A witness told Dr. Mariano’s wife that his last words were, “Father into your hands I commend my spirit.”

We are saved by an indwelling of the Holy Spirit where faith is the condition and good works are the fruit.  But sometimes we forget and that forgetfulness puts up a blockade to God’s power in our lives.

The Holy Spirit is polite.  He respects our freedom. He chooses to be a guest within our soul and not a dictator.  He resides within our souls, loving us, eagerly waiting for us to put away our distractions, our cell phones, to shut down our computers, and pay attention to him, to listen to him, to ask him for guidance and strength.  And whenever we do, he is able to increase what is good in us and cleanse what is bad.

So why don’t we pay attention more often? Is his voice really that hard to hear?  If it’s hard to hear, that’s not his fault.  He knows how to speak in the depths of our hearts, beyond the need for words.  He speaks by inspiring us to choose what is right and good for ourselves and for those around us.

We all hear those good inspirations. We know we do.  The problem is, they usually demand some self-sacrifice.  They demand following Christ on the way of the Cross in order to have a bigger share in his resurrection.  And so we pretend not to hear.  But today the Church reminds us that the peace, meaning, and fruitfulness that we long for, search for, and try to manufacture in a hundred different ways – can only come from following Christ:  “Peace I leave with you; my peace I give to you,” Jesus tells us. “Not as the world gives do I give it to you.” God dwells in our souls, eager to guide us to that peace. Will we trust him? Will we be open and docile to his inspirations? To that inspiration he has been insisting on right now within your soul?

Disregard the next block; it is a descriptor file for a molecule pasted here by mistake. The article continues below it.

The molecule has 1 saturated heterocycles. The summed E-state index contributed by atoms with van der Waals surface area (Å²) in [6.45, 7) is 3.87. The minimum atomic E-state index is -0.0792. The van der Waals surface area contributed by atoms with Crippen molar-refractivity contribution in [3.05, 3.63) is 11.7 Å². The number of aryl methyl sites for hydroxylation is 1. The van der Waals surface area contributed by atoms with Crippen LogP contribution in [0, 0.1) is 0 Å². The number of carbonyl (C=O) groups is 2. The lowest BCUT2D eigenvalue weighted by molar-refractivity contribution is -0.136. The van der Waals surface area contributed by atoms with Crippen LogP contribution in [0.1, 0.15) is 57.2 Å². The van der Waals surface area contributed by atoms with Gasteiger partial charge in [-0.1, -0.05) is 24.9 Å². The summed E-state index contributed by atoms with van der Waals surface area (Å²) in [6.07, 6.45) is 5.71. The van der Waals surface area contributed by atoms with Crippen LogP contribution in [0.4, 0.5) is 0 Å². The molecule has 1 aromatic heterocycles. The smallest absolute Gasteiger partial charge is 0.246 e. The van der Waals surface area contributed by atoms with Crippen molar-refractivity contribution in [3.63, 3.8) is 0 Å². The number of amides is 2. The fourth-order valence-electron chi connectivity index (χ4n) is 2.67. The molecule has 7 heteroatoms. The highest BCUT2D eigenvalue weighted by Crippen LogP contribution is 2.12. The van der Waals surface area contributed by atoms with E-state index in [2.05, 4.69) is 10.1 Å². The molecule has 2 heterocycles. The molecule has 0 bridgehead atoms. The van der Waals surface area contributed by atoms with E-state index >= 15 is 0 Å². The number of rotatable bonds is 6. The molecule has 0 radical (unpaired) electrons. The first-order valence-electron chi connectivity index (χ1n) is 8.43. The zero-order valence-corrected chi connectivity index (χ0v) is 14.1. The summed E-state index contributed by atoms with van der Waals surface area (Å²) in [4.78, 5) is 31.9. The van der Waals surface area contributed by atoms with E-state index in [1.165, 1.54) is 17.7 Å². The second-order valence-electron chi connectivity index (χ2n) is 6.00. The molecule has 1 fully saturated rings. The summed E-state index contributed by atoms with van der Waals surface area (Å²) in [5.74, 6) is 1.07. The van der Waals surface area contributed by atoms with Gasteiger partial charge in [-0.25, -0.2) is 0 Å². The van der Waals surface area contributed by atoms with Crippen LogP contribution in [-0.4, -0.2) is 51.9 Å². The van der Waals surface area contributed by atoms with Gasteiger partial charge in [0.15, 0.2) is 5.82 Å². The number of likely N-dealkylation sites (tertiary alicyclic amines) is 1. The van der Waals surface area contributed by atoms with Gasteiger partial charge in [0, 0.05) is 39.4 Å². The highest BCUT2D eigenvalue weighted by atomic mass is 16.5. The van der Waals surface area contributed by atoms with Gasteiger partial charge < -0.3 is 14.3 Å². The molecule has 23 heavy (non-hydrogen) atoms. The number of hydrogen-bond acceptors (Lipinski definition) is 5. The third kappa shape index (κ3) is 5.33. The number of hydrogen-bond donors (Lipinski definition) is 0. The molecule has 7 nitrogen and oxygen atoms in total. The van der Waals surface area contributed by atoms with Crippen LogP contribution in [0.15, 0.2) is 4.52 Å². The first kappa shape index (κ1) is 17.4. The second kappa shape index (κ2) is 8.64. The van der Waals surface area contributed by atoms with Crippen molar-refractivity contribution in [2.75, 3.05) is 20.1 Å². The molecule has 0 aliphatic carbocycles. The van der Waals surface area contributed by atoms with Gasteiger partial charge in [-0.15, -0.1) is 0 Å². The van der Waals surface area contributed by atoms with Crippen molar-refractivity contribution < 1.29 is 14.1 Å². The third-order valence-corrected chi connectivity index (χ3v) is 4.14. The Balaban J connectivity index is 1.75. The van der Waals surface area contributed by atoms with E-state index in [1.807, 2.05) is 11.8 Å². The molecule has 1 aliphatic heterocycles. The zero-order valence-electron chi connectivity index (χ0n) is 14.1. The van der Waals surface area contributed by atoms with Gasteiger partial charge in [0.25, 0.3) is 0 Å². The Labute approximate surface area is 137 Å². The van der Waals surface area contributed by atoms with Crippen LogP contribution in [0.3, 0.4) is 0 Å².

Every baptized Christian soul is a Temple where God truly dwells.  There is a story about a Roman soldier from the first centuries of Christianity.  He went off on a long military campaign, leaving behind his pregnant wife.  While he was gone, she gave birth.  Soon thereafter, she converted to Christianity, was baptized, and had her child baptized as well.  Meanwhile, the soldier also met some Christians and heard their explanations of what it meant to be baptized into this new faith.  But he was not able to receive baptism before the campaign ended.  When he returned home his wife was overjoyed to see him, but nervous about what his reaction would be to her baptism.   She decided to break the news gradually.   First she showed him their child, mentioning in an offhand way that he had been baptized as a Christian.  The husband looked shocked and became quiet.  He looked again at the child, thoughtfully, then knelt down beside the crib.  He bowed his head, closed his eyes, and, silently, began to pray.  His wife was puzzled.  She knelt next to him and asked what he was doing.  He looked at her and said, “I am praying to the one, true God, for if our son has been baptized, he has himself become a holy place. Christ the Lord, his Father the Creator of all, and the living Holy Spirit has made their home in his heart, so we can pray to God there.”

We are saved by an indwelling of the Holy Spirit where faith is the condition and good works are the fruit.  Every baptized Christian soul is a temple, where God truly dwells, don’t forget, and don’t let forgetfulness become a blockade to growing in holiness.

You are a marvel of creation you possess God deep within your soul, you are a marvel!

Let us become great Saints,

Fr. Christopher J. Ankley